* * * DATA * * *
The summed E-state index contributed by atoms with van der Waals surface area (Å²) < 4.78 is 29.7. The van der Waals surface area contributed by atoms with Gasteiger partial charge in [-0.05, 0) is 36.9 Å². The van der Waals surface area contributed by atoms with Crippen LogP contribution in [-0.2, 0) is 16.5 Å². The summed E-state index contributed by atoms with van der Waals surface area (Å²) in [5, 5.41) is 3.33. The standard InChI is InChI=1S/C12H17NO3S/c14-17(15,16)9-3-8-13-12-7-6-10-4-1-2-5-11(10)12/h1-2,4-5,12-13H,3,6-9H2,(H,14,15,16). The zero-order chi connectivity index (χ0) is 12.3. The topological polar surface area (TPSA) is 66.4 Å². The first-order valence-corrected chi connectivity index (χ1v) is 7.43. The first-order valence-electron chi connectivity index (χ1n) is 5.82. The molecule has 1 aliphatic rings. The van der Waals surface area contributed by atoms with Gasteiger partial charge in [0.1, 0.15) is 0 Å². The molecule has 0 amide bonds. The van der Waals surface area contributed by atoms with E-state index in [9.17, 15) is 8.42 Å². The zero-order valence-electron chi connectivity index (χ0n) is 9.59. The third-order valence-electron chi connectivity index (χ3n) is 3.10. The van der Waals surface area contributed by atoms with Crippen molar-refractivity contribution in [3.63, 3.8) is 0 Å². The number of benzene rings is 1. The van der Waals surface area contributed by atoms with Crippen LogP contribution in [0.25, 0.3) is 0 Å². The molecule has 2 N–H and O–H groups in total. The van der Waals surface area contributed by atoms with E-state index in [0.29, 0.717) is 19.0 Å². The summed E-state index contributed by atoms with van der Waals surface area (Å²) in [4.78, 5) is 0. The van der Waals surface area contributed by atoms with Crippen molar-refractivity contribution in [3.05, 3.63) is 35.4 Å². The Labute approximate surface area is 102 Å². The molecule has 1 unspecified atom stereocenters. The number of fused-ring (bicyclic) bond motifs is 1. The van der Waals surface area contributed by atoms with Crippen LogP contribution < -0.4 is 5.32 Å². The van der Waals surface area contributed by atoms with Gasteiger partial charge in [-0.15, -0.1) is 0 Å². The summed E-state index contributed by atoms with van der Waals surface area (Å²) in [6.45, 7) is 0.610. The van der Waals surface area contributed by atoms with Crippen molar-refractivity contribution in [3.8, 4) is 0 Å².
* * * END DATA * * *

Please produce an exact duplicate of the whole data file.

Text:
The summed E-state index contributed by atoms with van der Waals surface area (Å²) < 4.78 is 29.7. The van der Waals surface area contributed by atoms with Gasteiger partial charge in [-0.05, 0) is 36.9 Å². The van der Waals surface area contributed by atoms with Crippen LogP contribution in [-0.2, 0) is 16.5 Å². The summed E-state index contributed by atoms with van der Waals surface area (Å²) in [5, 5.41) is 3.33. The standard InChI is InChI=1S/C12H17NO3S/c14-17(15,16)9-3-8-13-12-7-6-10-4-1-2-5-11(10)12/h1-2,4-5,12-13H,3,6-9H2,(H,14,15,16). The zero-order chi connectivity index (χ0) is 12.3. The topological polar surface area (TPSA) is 66.4 Å². The first-order valence-corrected chi connectivity index (χ1v) is 7.43. The first-order valence-electron chi connectivity index (χ1n) is 5.82. The molecule has 1 aliphatic rings. The van der Waals surface area contributed by atoms with Gasteiger partial charge in [0.1, 0.15) is 0 Å². The molecule has 0 amide bonds. The van der Waals surface area contributed by atoms with E-state index in [9.17, 15) is 8.42 Å². The zero-order valence-electron chi connectivity index (χ0n) is 9.59. The third-order valence-electron chi connectivity index (χ3n) is 3.10. The van der Waals surface area contributed by atoms with Crippen molar-refractivity contribution in [3.63, 3.8) is 0 Å². The number of benzene rings is 1. The van der Waals surface area contributed by atoms with Crippen LogP contribution in [0.25, 0.3) is 0 Å². The molecule has 2 N–H and O–H groups in total. The van der Waals surface area contributed by atoms with E-state index in [0.29, 0.717) is 19.0 Å². The summed E-state index contributed by atoms with van der Waals surface area (Å²) in [4.78, 5) is 0. The van der Waals surface area contributed by atoms with Crippen molar-refractivity contribution in [3.05, 3.63) is 35.4 Å². The Labute approximate surface area is 102 Å². The molecule has 1 unspecified atom stereocenters. The number of fused-ring (bicyclic) bond motifs is 1. The van der Waals surface area contributed by atoms with Crippen LogP contribution < -0.4 is 5.32 Å². The van der Waals surface area contributed by atoms with Gasteiger partial charge in [-0.15, -0.1) is 0 Å². The summed E-state index contributed by atoms with van der Waals surface area (Å²) in [6.45, 7) is 0.610. The van der Waals surface area contributed by atoms with Crippen molar-refractivity contribution in [3.8, 4) is 0 Å².